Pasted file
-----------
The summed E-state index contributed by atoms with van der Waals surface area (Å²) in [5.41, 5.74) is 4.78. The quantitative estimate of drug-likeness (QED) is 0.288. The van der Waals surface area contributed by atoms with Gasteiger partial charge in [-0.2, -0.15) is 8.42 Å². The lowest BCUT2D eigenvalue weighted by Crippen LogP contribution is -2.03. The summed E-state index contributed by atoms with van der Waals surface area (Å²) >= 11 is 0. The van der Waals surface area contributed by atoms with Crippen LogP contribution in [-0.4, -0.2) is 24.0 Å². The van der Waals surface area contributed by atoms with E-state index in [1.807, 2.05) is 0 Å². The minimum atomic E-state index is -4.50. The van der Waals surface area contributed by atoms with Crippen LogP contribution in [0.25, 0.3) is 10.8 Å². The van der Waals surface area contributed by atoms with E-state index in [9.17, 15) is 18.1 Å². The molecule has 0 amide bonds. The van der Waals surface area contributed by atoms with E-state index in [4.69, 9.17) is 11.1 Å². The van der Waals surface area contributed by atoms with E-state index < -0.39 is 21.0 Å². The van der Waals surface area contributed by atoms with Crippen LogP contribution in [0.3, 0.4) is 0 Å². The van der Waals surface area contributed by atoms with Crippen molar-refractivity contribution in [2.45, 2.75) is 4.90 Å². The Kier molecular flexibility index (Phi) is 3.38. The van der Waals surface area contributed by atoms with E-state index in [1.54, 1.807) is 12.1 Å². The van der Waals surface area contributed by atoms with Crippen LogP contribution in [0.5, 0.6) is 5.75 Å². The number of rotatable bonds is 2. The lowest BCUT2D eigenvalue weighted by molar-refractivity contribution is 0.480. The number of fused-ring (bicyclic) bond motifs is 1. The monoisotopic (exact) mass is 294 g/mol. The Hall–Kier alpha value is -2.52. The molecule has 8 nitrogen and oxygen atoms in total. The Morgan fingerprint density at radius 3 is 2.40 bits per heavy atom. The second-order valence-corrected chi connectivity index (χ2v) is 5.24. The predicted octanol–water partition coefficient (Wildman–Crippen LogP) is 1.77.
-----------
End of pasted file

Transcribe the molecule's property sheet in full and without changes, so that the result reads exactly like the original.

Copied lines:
The summed E-state index contributed by atoms with van der Waals surface area (Å²) in [5.41, 5.74) is 4.78. The quantitative estimate of drug-likeness (QED) is 0.288. The van der Waals surface area contributed by atoms with Gasteiger partial charge in [-0.2, -0.15) is 8.42 Å². The lowest BCUT2D eigenvalue weighted by Crippen LogP contribution is -2.03. The summed E-state index contributed by atoms with van der Waals surface area (Å²) >= 11 is 0. The van der Waals surface area contributed by atoms with Crippen LogP contribution in [-0.4, -0.2) is 24.0 Å². The van der Waals surface area contributed by atoms with E-state index in [1.807, 2.05) is 0 Å². The minimum atomic E-state index is -4.50. The van der Waals surface area contributed by atoms with Crippen LogP contribution in [0.25, 0.3) is 10.8 Å². The van der Waals surface area contributed by atoms with E-state index in [9.17, 15) is 18.1 Å². The molecule has 0 amide bonds. The van der Waals surface area contributed by atoms with E-state index in [4.69, 9.17) is 11.1 Å². The van der Waals surface area contributed by atoms with E-state index < -0.39 is 21.0 Å². The van der Waals surface area contributed by atoms with Crippen LogP contribution in [0.3, 0.4) is 0 Å². The van der Waals surface area contributed by atoms with Crippen molar-refractivity contribution in [2.45, 2.75) is 4.90 Å². The Kier molecular flexibility index (Phi) is 3.38. The van der Waals surface area contributed by atoms with E-state index in [1.54, 1.807) is 12.1 Å². The van der Waals surface area contributed by atoms with Crippen LogP contribution in [0.5, 0.6) is 5.75 Å². The number of rotatable bonds is 2. The lowest BCUT2D eigenvalue weighted by molar-refractivity contribution is 0.480. The number of fused-ring (bicyclic) bond motifs is 1. The monoisotopic (exact) mass is 294 g/mol. The Hall–Kier alpha value is -2.52. The molecule has 8 nitrogen and oxygen atoms in total. The Morgan fingerprint density at radius 3 is 2.40 bits per heavy atom. The second-order valence-corrected chi connectivity index (χ2v) is 5.24. The predicted octanol–water partition coefficient (Wildman–Crippen LogP) is 1.77.